Five startup businesses receive funding through MCC

By: Maria Allard | C&G Newspapers | Published July 29, 2015

CLINTON TOWNSHIP — Last May, Mahesh Lunani left his position as vice president of a large corporation to pursue the goal of starting his own company.

It was a gamble, but one that is paying off.

Lunani was among five business owners named as recipients of the inaugural round of awards from the Innovation Fund Macomb Community College, powered by JPMorgan Chase & Co.

The five local technology-focused startup businesses received a total of $275,000 in funding, and were recognized during a ceremony July 21 at the Macomb University Center on MCC’s Center Campus.

Lunani’s Rochester Hills-based company AQUASIGHT, along with GAP Quality Systems, located in Southfield, and KTISIS, located in Sterling Heights, each received $25,000 awards. The $25,000 awards were designed to support early-stage companies.

MyFab5 and TurtleCell, both Ann Arbor companies, each received $100,000 awards, which were designed to advance the progress of emerging companies toward larger-scale funding. 

Lunani, GAP Quality Systems CEO Gracemary Allen; KTISIS principal Stephen Chue; MyFab5 co-owner Omeid Seirafi-Pour and Jeremy Lindlbauer; director of brand and marketing for TurtleCell, accepted the awards in person.

The five companies were selected from a field of 30 applicants. The candidates underwent a two-stage process that included pitching their business to a screening committee. The highest-rated companies then moved on to a selection committee — comprising of area professionals with experience in business management, finance, law, marketing and technology — who made the final award recommendations.

“It’s very exciting for us,” said Lunani, who addressed the crowd. “This allows us to grow, and validates the business is unique. It’s a great motivator. It just feels good to be here.”

AQUASIGHT provides a solution for water pumping systems that can be applied to surface and groundwater systems and wastewater pumping stations to identify performance issues that, once corrected, conserve energy and water.

“We want to develop our solutions where water departments have the opportunity for more efficient pumping. Water prices have been increasing across the country. AQUASIGHT is trying to curb the increases,” Lunani said. “We tap into pre-existing sensors so the department can be more efficient, (incur) less expenses and have higher quality. We censor the efficiency of what they’re pumping.”

MyFab5, which Seirafi-Pour co-owns with John Gulbronson and Calvin Schemanski, is an online marketing platform that streamlines social media marketing for restaurants. The software provides a single dashboard that can be used for automating and  streamlining the creation of custom marketing plans, analyzing audience, generating leads, creating and publishing social media posts, tracking and engaging fans, and creating analytic reports. The app can be used worldwide, including in the Detroit area, Houston, Hong Kong and Los Angeles.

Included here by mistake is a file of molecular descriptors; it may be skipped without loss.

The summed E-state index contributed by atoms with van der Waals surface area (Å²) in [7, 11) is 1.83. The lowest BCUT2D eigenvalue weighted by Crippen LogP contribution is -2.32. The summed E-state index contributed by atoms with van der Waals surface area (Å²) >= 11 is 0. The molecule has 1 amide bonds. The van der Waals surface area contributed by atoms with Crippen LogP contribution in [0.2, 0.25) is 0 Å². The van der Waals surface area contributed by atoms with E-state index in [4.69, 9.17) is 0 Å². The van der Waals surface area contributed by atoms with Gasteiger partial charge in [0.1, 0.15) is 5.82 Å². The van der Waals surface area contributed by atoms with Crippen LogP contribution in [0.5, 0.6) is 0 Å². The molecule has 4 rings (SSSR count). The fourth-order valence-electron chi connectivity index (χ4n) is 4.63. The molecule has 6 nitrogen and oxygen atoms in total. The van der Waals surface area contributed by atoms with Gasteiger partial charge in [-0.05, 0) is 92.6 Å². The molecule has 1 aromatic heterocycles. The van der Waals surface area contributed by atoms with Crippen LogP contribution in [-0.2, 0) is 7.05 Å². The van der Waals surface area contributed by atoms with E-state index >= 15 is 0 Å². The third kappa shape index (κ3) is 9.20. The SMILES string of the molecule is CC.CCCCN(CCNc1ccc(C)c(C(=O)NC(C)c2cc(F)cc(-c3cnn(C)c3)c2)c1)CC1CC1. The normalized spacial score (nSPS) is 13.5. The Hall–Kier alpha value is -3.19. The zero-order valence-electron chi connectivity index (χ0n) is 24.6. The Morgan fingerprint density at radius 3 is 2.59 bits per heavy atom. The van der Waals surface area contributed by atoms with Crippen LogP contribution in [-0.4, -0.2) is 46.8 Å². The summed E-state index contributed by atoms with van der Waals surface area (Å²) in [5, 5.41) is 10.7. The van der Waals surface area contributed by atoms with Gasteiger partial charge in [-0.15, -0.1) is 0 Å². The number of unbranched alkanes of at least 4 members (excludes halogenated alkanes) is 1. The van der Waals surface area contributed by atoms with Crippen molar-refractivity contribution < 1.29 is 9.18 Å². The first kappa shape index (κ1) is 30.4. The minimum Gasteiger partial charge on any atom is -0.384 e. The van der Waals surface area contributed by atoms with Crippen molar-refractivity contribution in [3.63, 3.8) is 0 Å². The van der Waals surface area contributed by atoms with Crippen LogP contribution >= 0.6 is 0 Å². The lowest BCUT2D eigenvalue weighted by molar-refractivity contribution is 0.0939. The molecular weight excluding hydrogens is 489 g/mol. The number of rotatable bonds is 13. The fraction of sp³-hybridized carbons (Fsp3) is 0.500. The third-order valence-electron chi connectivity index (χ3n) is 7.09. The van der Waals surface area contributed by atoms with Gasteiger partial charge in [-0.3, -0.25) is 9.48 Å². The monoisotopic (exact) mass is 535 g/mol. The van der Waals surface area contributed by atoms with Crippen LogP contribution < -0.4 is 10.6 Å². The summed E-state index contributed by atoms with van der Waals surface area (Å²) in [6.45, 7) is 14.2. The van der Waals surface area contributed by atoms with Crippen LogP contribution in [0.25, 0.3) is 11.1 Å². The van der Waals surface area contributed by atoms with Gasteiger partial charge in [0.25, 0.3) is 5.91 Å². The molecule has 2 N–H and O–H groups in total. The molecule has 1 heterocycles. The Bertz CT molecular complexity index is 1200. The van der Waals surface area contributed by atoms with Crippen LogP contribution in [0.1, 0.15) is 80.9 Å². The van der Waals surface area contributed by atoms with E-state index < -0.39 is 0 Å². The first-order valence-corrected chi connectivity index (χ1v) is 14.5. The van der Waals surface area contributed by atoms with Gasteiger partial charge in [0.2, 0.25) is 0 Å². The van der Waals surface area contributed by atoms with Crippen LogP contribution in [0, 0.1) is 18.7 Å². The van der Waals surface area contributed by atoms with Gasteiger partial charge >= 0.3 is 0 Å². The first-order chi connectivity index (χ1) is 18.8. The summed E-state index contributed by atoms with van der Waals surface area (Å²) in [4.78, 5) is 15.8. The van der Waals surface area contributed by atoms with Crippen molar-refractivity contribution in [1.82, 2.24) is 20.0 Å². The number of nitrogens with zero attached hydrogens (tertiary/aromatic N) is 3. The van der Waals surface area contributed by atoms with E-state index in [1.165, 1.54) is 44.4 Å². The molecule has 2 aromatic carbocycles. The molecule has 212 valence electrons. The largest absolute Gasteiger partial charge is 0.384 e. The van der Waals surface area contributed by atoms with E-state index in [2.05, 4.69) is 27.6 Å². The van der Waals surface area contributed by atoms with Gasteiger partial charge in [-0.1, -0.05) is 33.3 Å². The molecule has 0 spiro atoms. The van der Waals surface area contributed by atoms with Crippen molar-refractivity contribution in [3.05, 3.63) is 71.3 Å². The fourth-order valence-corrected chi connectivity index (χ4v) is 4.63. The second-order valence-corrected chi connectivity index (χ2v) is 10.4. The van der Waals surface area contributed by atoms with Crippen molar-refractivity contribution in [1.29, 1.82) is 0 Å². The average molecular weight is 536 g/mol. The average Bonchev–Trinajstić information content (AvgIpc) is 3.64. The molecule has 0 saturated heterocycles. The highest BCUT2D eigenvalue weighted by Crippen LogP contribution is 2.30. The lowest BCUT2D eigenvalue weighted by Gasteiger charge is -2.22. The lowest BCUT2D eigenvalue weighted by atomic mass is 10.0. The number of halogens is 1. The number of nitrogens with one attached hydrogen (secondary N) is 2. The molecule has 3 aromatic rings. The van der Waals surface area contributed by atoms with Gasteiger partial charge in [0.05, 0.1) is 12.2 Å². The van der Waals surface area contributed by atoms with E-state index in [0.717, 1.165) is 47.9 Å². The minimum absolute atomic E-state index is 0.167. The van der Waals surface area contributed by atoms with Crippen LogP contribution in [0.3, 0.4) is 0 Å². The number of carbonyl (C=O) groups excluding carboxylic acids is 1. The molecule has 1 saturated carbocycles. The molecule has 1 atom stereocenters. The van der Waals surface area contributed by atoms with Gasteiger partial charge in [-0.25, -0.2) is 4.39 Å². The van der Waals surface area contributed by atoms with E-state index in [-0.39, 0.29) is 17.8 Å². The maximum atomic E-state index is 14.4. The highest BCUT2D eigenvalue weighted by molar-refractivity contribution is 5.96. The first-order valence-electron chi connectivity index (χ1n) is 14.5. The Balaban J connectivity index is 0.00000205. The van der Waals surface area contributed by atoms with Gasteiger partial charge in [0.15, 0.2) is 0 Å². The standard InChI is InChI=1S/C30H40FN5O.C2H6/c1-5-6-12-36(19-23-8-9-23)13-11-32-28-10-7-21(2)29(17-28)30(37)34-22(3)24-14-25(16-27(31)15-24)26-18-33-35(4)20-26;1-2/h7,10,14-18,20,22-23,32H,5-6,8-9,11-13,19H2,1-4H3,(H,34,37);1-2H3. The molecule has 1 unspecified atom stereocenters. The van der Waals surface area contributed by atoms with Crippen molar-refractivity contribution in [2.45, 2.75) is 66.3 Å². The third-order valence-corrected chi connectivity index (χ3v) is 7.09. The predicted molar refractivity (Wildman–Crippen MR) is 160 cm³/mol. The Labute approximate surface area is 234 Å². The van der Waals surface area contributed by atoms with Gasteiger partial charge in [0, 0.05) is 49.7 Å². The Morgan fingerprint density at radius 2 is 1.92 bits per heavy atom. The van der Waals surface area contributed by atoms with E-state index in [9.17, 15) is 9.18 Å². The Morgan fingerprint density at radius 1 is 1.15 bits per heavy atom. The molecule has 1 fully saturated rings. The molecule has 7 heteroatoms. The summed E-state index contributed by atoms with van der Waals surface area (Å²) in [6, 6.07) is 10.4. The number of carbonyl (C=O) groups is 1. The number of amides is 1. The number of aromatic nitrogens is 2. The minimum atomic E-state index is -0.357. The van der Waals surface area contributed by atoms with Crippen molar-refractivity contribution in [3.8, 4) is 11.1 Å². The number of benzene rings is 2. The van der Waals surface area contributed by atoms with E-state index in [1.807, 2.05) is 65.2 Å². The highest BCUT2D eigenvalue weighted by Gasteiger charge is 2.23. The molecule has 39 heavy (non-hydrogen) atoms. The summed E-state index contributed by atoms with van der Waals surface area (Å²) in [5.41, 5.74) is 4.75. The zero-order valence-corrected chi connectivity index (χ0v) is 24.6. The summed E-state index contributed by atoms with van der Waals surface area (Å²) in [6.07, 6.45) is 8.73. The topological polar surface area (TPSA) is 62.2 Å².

“The $100,000 will help with our long-term success. It’s great to see Macomb placing some big bets in entrepreneurs. We’re very appreciative of this,” Seirafi-Pour said. “People use us to recommend places and other things restaurants can do. We talk to over 100 of our users every, single day. Our vision is to be the first place restaurants go to share content online.”

The Innovation Fund is a $2.7 million effort to stimulate economic development and job growth among promising Detroit-area entrepreneurs and next-stage businesses with high-growth potential. Funding is provided by MCC’s Strategic Fund and JPMorgan Chase as part of their $100 million commitment to Detroit’s economic recovery.

TurtleCell is thin-profile smartphone case with retractable headphones, designed as an all-in-one solution to tangled, broken and lost headphones.

According to college officials, GAP Quality Systems is an automated process for inspecting chrome-plated and high-gloss painted parts to replace the automotive industry’s current “human” visual inspection process. The computer-aided visual inspection process will allow for the establishment of numeric standards recognized by both suppliers and customers, reducing the waste of parts and environmental impact.

KTISIS is a composite container system to enable fleet vehicles to use either compressed natural gas or liquefied gas. Leveraging NASA technology related to advanced composite materials and manufacturing technologies, the universal storage system maximizes the existing natural gas refueling infrastructure.

“Right now we are developing a plan to further develop the prototype, (and) get it designed and built,” Chue said, adding the gas is for “heavy duty commercial vehicles,” including semi-trucks, buses and garbage trucks. “We already have a number of interested companies that would like to test our prototype.”

MCC President Dr. James Jacobs; JPMorgan Chase head of Workforce Initiatives Chauncy Lennon; and Rich Sheridan, an MCC alumnus and president and CEO of Menlo Innovation, in Ann Arbor, were guest speakers at the awards ceremony.

The second application cycle for the Innovation Fund closes July 31. Entrepreneurs involved in high-growth technology-focused business, such as advanced manufacturing, information technology, alternative energy, healthcare, and logistics and supply chain are eligible to apply. The companies must locate within a nine-county region consisting of Genesee, Livingston, Macomb, Monroe, Oakland, Shiawassee, St. Clair, Washtenaw or Wayne counties. Information about the application process is available at www.macomb.edu/cie.